That’s exactly how Crafting Software will work. It will provide you with guideposts along the way that will show you the easiest way -- the smoothest route for most travelers. However, there will be some paths that you and your team may decide not to take. There are many times you just want to take the shortcut and it makes sense. But, you’ll consciously know you took the shortcut and be able to explain why you did so.
Crafting Software Will Provide the Map
Crafting Software will provide the larger map as guidance. However, each reader will hash out her own and exact route, deciding on the exact artifacts she will use to describe how the software will be created and which decisions were made along the way.
There are portions of the map that every software development team will use.
Examples of those items are things such as:
- database schemas
- class diagrams
- requirements documents (made up of user stories)
Please don’t get too caught up on specific types of artifacts at this time because if you do you may think I’m just talking about doing a lot of documentation and that I’m just disguising some other Methodology and it’s all the same and why bother.
Unnecessary Documentation Kills Creativity
That’s not what I’m talking about at all and I believe you’ll agree by the time you complete this introductory chapter. I am a software developer first and I hate unnecessary documentation too. It kills creativity.
What Do Software Developers Really Need?
There are a few things that every software developer needs.
- A basic starting point - what are the basics of what we are supposed to build?
- A way forward - how should the code be created?
- A way to continue - A basic process for the daily work the software developer will do
- A way backward - what did we actually do to create the software?
- Examples of things you might need to know as you look backward:
- Configuration - so you can deploy
- OOP Design -- so you can add enhancements, or more easily determine why a bug is occurring
- DB Schema -- so you know where data is stored, for examination
Crafting Software will focus on fulfilling these to guide the software developer into always knowing where she is in the overall System Development Life Cycle and what she should be focusing on.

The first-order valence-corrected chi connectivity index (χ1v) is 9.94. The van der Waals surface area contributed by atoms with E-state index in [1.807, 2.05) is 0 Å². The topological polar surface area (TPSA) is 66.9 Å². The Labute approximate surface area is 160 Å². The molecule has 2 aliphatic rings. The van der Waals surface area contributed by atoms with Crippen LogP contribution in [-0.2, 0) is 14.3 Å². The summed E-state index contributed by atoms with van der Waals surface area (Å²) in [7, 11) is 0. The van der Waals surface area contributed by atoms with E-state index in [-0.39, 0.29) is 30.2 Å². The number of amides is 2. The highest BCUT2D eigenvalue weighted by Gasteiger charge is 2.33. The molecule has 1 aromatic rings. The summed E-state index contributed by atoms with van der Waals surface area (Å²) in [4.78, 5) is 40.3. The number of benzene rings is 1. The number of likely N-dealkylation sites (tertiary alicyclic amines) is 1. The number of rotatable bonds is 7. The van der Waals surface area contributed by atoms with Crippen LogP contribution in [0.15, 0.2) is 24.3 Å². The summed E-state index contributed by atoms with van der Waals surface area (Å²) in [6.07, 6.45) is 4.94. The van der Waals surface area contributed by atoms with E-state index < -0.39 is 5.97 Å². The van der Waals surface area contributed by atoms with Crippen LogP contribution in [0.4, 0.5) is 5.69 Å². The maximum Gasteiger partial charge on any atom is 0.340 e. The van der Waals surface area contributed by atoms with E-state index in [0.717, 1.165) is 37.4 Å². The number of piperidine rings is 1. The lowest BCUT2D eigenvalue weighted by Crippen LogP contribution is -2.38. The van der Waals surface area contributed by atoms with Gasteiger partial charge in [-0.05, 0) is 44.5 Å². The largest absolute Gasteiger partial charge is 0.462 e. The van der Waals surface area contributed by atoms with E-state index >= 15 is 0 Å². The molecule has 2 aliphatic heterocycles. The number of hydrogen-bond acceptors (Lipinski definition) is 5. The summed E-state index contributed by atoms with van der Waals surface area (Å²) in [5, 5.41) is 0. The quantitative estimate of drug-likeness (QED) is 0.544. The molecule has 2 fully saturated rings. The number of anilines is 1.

Now, let’s close the loop on the other item on our two item list (structured yet flexible design) and talk about what it means to us in Crafting Software.
Structured Yet Flexible Design
This special item described here as structured yet flexible design provides the way forward for software
Software Design : Large & Growing Body of Knowledge
The ability to create a structured yet flexible design pushes a developer to learn a specific set of concepts which comes from a large and growing body of knowledge.
Crafting Software will have a strong focus on learning OOP principles and design patterns and more, but always with a focus of why we might choose one design over another. We will always focus on applying designs as a way forward in creating working software. We will only move forward with designs after we understand why we’ve chosen a specific way forward while understanding the trade-offs we’ve chosen.
The things we will learn about in Crafting Software will help you as you create software systems of every kind.
Here’s a list of some of the things we will cover (there will be far more in the completed book):
- Requirements: What Do They Mean to Developers?
- I thought the BA (Business Analyst) would provide these. (Insert maniacal laughter of experienced software developer here.)
- How can I get people to tell me what they really want?
- Is there an easy way to get a summary of the system?
- How can I easily track requirements (since no one else is)?
- Real Object Oriented Programming (OOP)
- OOP Is For Humans, Processors Don’t Care (OOP is a way to organize your code)
- SOLID Principles
- The Power of Flexible Design Using Interfaces
- Writing Less Code Means You’re Advancing
- Read Your Code Like a Book - readable source means less docs.
- Code Reuse: The Holy Grail!
- Handle Errors Because You Know About Them
- TDD, BDD - Building quality into the design
- Code coverage - touch all your code & know what hasn’t been touched
- Patterns of Software Development
- New ways to think about patterns -- so many devs think of these as some kind of magic written about in the GoF (Gang of Four Design Patterns book). Here you will learn the why of patterns.